BRANDON — Lisa Casalino is running two minutes late.
She just came from a gig, she explains, at a Brandon nursing home. Her long, dark hair is pinned back with a glittery flower. She's grinning.
"They requested Santa Baby," Casalino said of the residents. "They always sing along."
In the three years since Casalino, whose real last name is Hertzner, made the shift from high school teacher and real estate agent to professional singer, she has progressed from sporadic nursing-home performances to weekly gigs at WestShore Plaza's Palm restaurant, Timpano Chophouse and Martini Bar in Hyde Park Village and Love's Artifacts Bar and Grille south of Gandy Boulevard.
Between those performances, Casalino croons at other restaurants, including Grillsmith in Brandon, bars, private parties, fundraisers, venue openings and the occasional visit to her first fans at the nursing homes.
It's a faraway world from where she started — when she splurged on a $500 sound system in 2007 and hit the nursing home track, finally securing her first solo restaurant gig in 2008 at 717 South restaurant in Tampa.
"I've been very blessed, very lucky, to have people give me a chance," Casalino said.
In 1995, after graduating from the Crane School of Music in New York and working for a year as a teacher, Casalino came to Florida and taught music at Durant High School. Because the school had just opened, Casalino was given the task of writing the alma mater.
She enjoyed teaching, but in 2005 made a change and switched to real estate. But with the market bleak, she quickly readied for another switch.
While filling in for half a year at an elementary school, Casalino finally gave serious thought to pursuing her passion: singing.
It was something she learned to love as a child. Her dad often played doo-wop music on the family's jukebox, and her mother taught Casalino how to play guitar.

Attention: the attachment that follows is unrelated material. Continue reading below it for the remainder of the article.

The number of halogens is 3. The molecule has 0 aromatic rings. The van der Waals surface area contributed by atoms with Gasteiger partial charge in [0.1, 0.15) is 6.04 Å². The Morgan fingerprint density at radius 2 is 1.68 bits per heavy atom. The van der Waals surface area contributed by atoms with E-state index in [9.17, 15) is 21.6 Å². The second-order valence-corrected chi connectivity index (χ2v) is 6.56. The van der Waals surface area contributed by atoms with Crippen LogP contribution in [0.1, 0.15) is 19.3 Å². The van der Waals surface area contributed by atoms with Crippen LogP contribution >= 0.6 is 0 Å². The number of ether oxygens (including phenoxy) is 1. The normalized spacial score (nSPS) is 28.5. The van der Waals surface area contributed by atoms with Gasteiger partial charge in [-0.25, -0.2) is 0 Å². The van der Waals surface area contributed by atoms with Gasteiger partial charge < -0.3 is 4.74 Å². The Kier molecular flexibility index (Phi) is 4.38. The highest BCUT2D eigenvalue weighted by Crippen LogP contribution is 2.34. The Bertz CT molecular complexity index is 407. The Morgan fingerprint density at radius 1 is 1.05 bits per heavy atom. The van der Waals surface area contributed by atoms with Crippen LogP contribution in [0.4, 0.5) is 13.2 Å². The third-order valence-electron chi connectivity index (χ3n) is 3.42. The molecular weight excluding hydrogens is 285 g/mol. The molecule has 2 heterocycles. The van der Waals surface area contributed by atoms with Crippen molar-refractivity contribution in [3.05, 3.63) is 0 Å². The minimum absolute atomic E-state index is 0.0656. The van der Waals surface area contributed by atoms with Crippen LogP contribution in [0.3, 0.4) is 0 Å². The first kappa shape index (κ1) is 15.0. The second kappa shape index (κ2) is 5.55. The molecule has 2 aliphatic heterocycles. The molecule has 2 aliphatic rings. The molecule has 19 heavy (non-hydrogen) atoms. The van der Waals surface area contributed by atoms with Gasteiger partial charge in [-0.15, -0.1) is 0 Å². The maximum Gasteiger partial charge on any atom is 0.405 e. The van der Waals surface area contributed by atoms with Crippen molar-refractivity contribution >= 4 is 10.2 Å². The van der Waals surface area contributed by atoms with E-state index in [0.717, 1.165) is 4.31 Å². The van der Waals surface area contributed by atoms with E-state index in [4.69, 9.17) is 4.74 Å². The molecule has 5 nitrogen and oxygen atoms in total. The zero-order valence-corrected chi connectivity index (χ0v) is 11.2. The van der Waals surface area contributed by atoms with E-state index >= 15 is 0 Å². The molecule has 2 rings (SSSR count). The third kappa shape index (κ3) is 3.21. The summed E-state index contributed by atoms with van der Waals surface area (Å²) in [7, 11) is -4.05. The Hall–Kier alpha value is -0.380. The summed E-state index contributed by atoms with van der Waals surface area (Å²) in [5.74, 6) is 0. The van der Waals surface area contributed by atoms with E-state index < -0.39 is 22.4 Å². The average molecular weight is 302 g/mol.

"I've never made a lot of money. It's not about how much money you make," Casalino recalled thinking. "I learned to just let go and have faith."
Her boyfriend at the time laughed when she bought her first sound system. Casalino didn't have a single gig lined up, but she figured, "Build it and they will come."
She was right.
The sound system meant she could venture out on her own, without a band or another person playing guitar. Slowly, bookings trickled in.
She mastered a repertoire of jazz standards — Billie Holiday, Sarah Vaughan, Ella Fitzgerald, Nat King Cole — but also contemporary material from Norah Jones, Fleetwood Mac, Alicia Keys and Jewel.
She doesn't use a set list anymore, instead taking requests from the crowd or playing off a theme, such as "decades" or "songs from A to Z."
If she has a following, she said she hasn't noticed, despite having more than 4,000 friends on Facebook.
"I never promise a crowd," Casalino said. "I'm a singer. I just want to sing. But I do promise quality entertainment."
The clock strikes 4, and Casalino has to head out. She's got another gig in a few hours at a holiday party, and she needs to rest her voice.
But before she goes, she wants to offer some advice — to anybody afraid of leaping into a job they would love.
"Do it," she said.
Kim Wilmath can be reached at (813) 661-2442 or firstname.lastname@example.org.